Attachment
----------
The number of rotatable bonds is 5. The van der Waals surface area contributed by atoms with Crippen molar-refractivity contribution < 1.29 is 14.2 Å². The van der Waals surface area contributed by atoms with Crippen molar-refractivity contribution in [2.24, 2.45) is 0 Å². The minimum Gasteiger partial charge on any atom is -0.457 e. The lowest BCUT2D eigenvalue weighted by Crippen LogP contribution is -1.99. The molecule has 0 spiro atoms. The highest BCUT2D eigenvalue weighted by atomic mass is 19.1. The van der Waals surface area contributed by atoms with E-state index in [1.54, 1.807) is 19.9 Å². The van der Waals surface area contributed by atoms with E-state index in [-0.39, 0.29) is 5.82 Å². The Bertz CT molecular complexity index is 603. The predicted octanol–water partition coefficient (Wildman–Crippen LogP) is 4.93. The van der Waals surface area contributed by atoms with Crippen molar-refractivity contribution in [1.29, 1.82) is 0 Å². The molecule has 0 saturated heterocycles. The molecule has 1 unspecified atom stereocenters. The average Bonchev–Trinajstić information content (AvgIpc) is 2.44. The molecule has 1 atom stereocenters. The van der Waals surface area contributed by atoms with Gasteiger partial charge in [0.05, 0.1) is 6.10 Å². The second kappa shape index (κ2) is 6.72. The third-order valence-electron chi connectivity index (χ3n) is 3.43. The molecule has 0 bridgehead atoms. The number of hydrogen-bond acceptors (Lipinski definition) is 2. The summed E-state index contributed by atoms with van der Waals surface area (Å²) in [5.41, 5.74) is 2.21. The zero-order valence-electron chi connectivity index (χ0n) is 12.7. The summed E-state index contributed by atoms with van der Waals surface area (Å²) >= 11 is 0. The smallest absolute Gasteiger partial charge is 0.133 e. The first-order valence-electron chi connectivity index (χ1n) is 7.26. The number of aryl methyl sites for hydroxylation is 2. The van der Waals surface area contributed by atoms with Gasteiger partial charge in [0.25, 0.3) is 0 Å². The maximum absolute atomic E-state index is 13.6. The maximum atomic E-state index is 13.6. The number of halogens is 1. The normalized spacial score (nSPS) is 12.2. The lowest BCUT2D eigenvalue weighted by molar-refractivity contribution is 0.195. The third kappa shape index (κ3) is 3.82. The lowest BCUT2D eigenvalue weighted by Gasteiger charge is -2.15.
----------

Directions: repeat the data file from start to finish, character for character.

The number of rotatable bonds is 5. The van der Waals surface area contributed by atoms with Crippen molar-refractivity contribution < 1.29 is 14.2 Å². The van der Waals surface area contributed by atoms with Crippen molar-refractivity contribution in [2.24, 2.45) is 0 Å². The minimum Gasteiger partial charge on any atom is -0.457 e. The lowest BCUT2D eigenvalue weighted by Crippen LogP contribution is -1.99. The molecule has 0 spiro atoms. The highest BCUT2D eigenvalue weighted by atomic mass is 19.1. The van der Waals surface area contributed by atoms with E-state index in [1.54, 1.807) is 19.9 Å². The van der Waals surface area contributed by atoms with E-state index in [-0.39, 0.29) is 5.82 Å². The Bertz CT molecular complexity index is 603. The predicted octanol–water partition coefficient (Wildman–Crippen LogP) is 4.93. The van der Waals surface area contributed by atoms with Crippen molar-refractivity contribution in [1.29, 1.82) is 0 Å². The molecule has 0 saturated heterocycles. The molecule has 1 unspecified atom stereocenters. The average Bonchev–Trinajstić information content (AvgIpc) is 2.44. The molecule has 1 atom stereocenters. The van der Waals surface area contributed by atoms with Gasteiger partial charge in [0.05, 0.1) is 6.10 Å². The second kappa shape index (κ2) is 6.72. The third-order valence-electron chi connectivity index (χ3n) is 3.43. The molecule has 0 bridgehead atoms. The number of hydrogen-bond acceptors (Lipinski definition) is 2. The summed E-state index contributed by atoms with van der Waals surface area (Å²) in [5.41, 5.74) is 2.21. The zero-order valence-electron chi connectivity index (χ0n) is 12.7. The summed E-state index contributed by atoms with van der Waals surface area (Å²) >= 11 is 0. The smallest absolute Gasteiger partial charge is 0.133 e. The first-order valence-electron chi connectivity index (χ1n) is 7.26. The number of aryl methyl sites for hydroxylation is 2. The van der Waals surface area contributed by atoms with Gasteiger partial charge in [0.25, 0.3) is 0 Å². The maximum absolute atomic E-state index is 13.6. The maximum atomic E-state index is 13.6. The number of halogens is 1. The normalized spacial score (nSPS) is 12.2. The lowest BCUT2D eigenvalue weighted by molar-refractivity contribution is 0.195. The third kappa shape index (κ3) is 3.82. The lowest BCUT2D eigenvalue weighted by Gasteiger charge is -2.15.